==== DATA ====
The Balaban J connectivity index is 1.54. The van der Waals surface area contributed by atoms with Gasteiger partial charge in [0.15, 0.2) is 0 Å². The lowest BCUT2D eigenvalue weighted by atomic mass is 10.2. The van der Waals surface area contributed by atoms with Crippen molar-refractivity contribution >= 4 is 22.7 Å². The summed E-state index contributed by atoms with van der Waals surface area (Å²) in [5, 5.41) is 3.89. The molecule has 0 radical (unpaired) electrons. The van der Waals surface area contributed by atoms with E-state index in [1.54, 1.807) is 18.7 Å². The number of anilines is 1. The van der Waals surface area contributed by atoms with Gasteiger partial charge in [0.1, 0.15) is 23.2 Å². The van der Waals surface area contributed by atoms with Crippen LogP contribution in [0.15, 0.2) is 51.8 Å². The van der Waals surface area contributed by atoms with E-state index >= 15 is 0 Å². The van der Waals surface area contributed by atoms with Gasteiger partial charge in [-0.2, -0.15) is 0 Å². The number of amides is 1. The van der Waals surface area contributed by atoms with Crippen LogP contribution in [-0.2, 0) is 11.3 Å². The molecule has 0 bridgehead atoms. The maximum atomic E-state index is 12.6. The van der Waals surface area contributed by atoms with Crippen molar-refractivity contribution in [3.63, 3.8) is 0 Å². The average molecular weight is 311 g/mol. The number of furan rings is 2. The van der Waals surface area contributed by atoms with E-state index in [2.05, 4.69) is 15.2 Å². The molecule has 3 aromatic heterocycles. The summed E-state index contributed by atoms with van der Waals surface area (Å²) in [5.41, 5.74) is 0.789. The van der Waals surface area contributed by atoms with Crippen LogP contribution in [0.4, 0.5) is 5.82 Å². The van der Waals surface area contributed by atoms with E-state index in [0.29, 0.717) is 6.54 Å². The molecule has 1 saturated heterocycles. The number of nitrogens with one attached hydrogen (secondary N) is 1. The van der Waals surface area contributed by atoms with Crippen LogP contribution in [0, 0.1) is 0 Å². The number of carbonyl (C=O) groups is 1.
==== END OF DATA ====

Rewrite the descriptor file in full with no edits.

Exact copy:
The Balaban J connectivity index is 1.54. The van der Waals surface area contributed by atoms with Gasteiger partial charge in [0.15, 0.2) is 0 Å². The lowest BCUT2D eigenvalue weighted by atomic mass is 10.2. The van der Waals surface area contributed by atoms with Crippen molar-refractivity contribution >= 4 is 22.7 Å². The summed E-state index contributed by atoms with van der Waals surface area (Å²) in [5, 5.41) is 3.89. The molecule has 0 radical (unpaired) electrons. The van der Waals surface area contributed by atoms with E-state index in [1.54, 1.807) is 18.7 Å². The number of anilines is 1. The van der Waals surface area contributed by atoms with Gasteiger partial charge in [0.1, 0.15) is 23.2 Å². The van der Waals surface area contributed by atoms with Crippen LogP contribution in [0.15, 0.2) is 51.8 Å². The van der Waals surface area contributed by atoms with E-state index >= 15 is 0 Å². The van der Waals surface area contributed by atoms with Gasteiger partial charge in [-0.2, -0.15) is 0 Å². The number of amides is 1. The van der Waals surface area contributed by atoms with Crippen LogP contribution in [-0.2, 0) is 11.3 Å². The molecule has 0 bridgehead atoms. The maximum atomic E-state index is 12.6. The van der Waals surface area contributed by atoms with Crippen molar-refractivity contribution in [3.63, 3.8) is 0 Å². The average molecular weight is 311 g/mol. The number of furan rings is 2. The van der Waals surface area contributed by atoms with E-state index in [2.05, 4.69) is 15.2 Å². The molecule has 3 aromatic heterocycles. The summed E-state index contributed by atoms with van der Waals surface area (Å²) in [5.41, 5.74) is 0.789. The van der Waals surface area contributed by atoms with Crippen LogP contribution in [0.4, 0.5) is 5.82 Å². The van der Waals surface area contributed by atoms with E-state index in [0.29, 0.717) is 6.54 Å². The molecule has 1 saturated heterocycles. The number of nitrogens with one attached hydrogen (secondary N) is 1. The van der Waals surface area contributed by atoms with Crippen LogP contribution in [0, 0.1) is 0 Å². The number of carbonyl (C=O) groups is 1.